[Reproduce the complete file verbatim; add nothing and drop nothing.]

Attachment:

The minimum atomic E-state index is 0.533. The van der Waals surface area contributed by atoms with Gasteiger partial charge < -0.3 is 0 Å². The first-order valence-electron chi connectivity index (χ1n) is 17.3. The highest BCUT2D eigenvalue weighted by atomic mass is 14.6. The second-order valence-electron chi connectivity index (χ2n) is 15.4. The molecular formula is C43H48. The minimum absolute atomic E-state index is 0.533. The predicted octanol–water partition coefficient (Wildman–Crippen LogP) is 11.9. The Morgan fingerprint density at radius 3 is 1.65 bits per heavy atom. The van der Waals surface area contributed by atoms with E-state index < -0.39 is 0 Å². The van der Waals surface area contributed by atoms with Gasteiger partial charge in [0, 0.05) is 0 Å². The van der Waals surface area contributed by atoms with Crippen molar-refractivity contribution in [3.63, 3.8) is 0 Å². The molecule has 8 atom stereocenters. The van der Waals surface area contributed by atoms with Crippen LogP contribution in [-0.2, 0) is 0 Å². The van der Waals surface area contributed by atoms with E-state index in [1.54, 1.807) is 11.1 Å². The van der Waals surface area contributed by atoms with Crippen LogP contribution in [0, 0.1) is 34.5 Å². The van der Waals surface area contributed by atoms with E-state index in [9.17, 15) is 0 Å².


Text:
The minimum atomic E-state index is 0.533. The van der Waals surface area contributed by atoms with Gasteiger partial charge < -0.3 is 0 Å². The first-order valence-electron chi connectivity index (χ1n) is 17.3. The highest BCUT2D eigenvalue weighted by atomic mass is 14.6. The second-order valence-electron chi connectivity index (χ2n) is 15.4. The molecular formula is C43H48. The minimum absolute atomic E-state index is 0.533. The predicted octanol–water partition coefficient (Wildman–Crippen LogP) is 11.9. The Morgan fingerprint density at radius 3 is 1.65 bits per heavy atom. The van der Waals surface area contributed by atoms with E-state index < -0.39 is 0 Å². The van der Waals surface area contributed by atoms with Gasteiger partial charge in [0, 0.05) is 0 Å². The van der Waals surface area contributed by atoms with Crippen molar-refractivity contribution in [3.63, 3.8) is 0 Å². The molecule has 8 atom stereocenters. The van der Waals surface area contributed by atoms with Crippen LogP contribution in [-0.2, 0) is 0 Å². The van der Waals surface area contributed by atoms with E-state index in [1.54, 1.807) is 11.1 Å². The van der Waals surface area contributed by atoms with Crippen LogP contribution in [0, 0.1) is 34.5 Å². The van der Waals surface area contributed by atoms with E-state index in [9.17, 15) is 0 Å².